Why does everything in Japan have to play a song, or have a musical accompaniment? As for kerosene delivery to your door, I've seen or heard that the whole time I've been here. I'd use that service.

-1 ( +0 / -1 )

That is by far the most generous use of the word "wondrous" I've ever seen.

Bracken starch, poles and kerosene. It's hardly Willy Wonka.,

0 ( +3 / -3 )

@ zteano .... 'chirigami-koukan' ...... once they started using recording they started to disappear.

I know quite a fee fellows who used to be in that line if business. They got endless cassette tape systems when they could afford them, it made for safer driving as they no longer had to hold the mic in one hand. And they got out of the business when the price they got for selling the old newspapers, etc. went so low it no longer paid for the gasoline to drive around, much less the toilet paper that the customers still expected to get. Some people were really rude and strident in bargaining to get as much toilet paper as they could and it became a really stressful job in addition to one that was no longer anywhere near profitable.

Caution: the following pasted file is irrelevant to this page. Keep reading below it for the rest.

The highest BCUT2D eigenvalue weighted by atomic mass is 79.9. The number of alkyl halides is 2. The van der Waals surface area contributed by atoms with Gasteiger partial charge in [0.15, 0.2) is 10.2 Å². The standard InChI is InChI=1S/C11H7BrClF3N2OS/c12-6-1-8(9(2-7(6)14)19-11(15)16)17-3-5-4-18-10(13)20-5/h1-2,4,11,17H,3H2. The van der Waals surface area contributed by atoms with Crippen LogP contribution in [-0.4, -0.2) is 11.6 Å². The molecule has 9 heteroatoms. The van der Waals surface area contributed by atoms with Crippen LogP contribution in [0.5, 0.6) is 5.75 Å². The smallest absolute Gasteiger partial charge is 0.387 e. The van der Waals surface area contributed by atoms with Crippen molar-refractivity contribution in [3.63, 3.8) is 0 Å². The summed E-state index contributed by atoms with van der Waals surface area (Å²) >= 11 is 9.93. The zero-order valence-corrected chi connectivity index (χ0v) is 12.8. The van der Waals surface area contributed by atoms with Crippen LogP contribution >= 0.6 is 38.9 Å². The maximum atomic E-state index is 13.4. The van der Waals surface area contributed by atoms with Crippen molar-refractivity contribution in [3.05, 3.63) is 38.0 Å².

Where I live we also have trucks selling the little clams you put in miso soup but I hear them much less often than in the old days. There is also one that comes around selling fresh fish and a selection of other food items. Have never seen tofu or warabi mochi sellers in thus area though. And we can have kerosine for heating delivered but have never seen random sellers just driving around. Maybe because our winters are so bad that everyone has some kind of contract with kerosine dealers.

1 ( +1 / -0 )

Around here, there's an extremely disgusting looking fellow in a beatup truck attempting to sell roasted sweet potatoes ... in July! As far as I can tell he's had very little luck in this neighborhood, possibly because of his charming habit of brushing his teeth by the roadside and spitting in the gutter. (I don't know why he bothers brushing his teeth, he barely has any.)